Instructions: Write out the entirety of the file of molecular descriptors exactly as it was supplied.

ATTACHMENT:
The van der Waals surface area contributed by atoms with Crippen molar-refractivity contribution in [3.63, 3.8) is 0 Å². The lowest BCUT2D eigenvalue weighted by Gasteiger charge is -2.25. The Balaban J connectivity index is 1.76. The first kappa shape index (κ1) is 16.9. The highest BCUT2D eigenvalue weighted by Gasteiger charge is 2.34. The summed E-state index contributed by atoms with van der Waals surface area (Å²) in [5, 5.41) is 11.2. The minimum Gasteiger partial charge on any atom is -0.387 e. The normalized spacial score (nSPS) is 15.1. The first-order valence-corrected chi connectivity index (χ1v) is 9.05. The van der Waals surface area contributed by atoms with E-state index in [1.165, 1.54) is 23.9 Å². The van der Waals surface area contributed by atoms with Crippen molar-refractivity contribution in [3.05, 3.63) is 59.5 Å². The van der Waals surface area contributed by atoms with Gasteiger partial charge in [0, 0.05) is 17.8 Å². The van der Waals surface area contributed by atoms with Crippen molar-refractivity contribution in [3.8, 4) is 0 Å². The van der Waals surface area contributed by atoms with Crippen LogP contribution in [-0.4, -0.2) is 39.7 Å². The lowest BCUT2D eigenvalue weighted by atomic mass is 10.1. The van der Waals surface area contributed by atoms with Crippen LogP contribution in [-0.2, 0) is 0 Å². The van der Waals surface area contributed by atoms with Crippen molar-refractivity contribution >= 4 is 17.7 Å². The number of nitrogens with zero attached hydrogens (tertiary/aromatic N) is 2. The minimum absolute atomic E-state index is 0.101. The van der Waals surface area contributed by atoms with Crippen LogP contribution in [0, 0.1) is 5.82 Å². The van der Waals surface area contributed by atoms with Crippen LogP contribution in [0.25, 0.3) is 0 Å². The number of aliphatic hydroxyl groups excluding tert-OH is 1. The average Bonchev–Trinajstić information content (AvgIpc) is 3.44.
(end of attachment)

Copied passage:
The van der Waals surface area contributed by atoms with Crippen molar-refractivity contribution in [3.63, 3.8) is 0 Å². The lowest BCUT2D eigenvalue weighted by Gasteiger charge is -2.25. The Balaban J connectivity index is 1.76. The first kappa shape index (κ1) is 16.9. The highest BCUT2D eigenvalue weighted by Gasteiger charge is 2.34. The summed E-state index contributed by atoms with van der Waals surface area (Å²) in [5, 5.41) is 11.2. The minimum Gasteiger partial charge on any atom is -0.387 e. The normalized spacial score (nSPS) is 15.1. The first-order valence-corrected chi connectivity index (χ1v) is 9.05. The van der Waals surface area contributed by atoms with E-state index in [1.165, 1.54) is 23.9 Å². The van der Waals surface area contributed by atoms with Crippen molar-refractivity contribution in [3.05, 3.63) is 59.5 Å². The van der Waals surface area contributed by atoms with Gasteiger partial charge in [0, 0.05) is 17.8 Å². The van der Waals surface area contributed by atoms with Crippen molar-refractivity contribution in [3.8, 4) is 0 Å². The van der Waals surface area contributed by atoms with Crippen LogP contribution in [-0.4, -0.2) is 39.7 Å². The lowest BCUT2D eigenvalue weighted by atomic mass is 10.1. The van der Waals surface area contributed by atoms with Crippen LogP contribution in [-0.2, 0) is 0 Å². The van der Waals surface area contributed by atoms with Crippen molar-refractivity contribution >= 4 is 17.7 Å². The number of nitrogens with zero attached hydrogens (tertiary/aromatic N) is 2. The minimum absolute atomic E-state index is 0.101. The van der Waals surface area contributed by atoms with Crippen LogP contribution in [0, 0.1) is 5.82 Å². The van der Waals surface area contributed by atoms with Crippen LogP contribution in [0.25, 0.3) is 0 Å². The number of aliphatic hydroxyl groups excluding tert-OH is 1. The average Bonchev–Trinajstić information content (AvgIpc) is 3.44.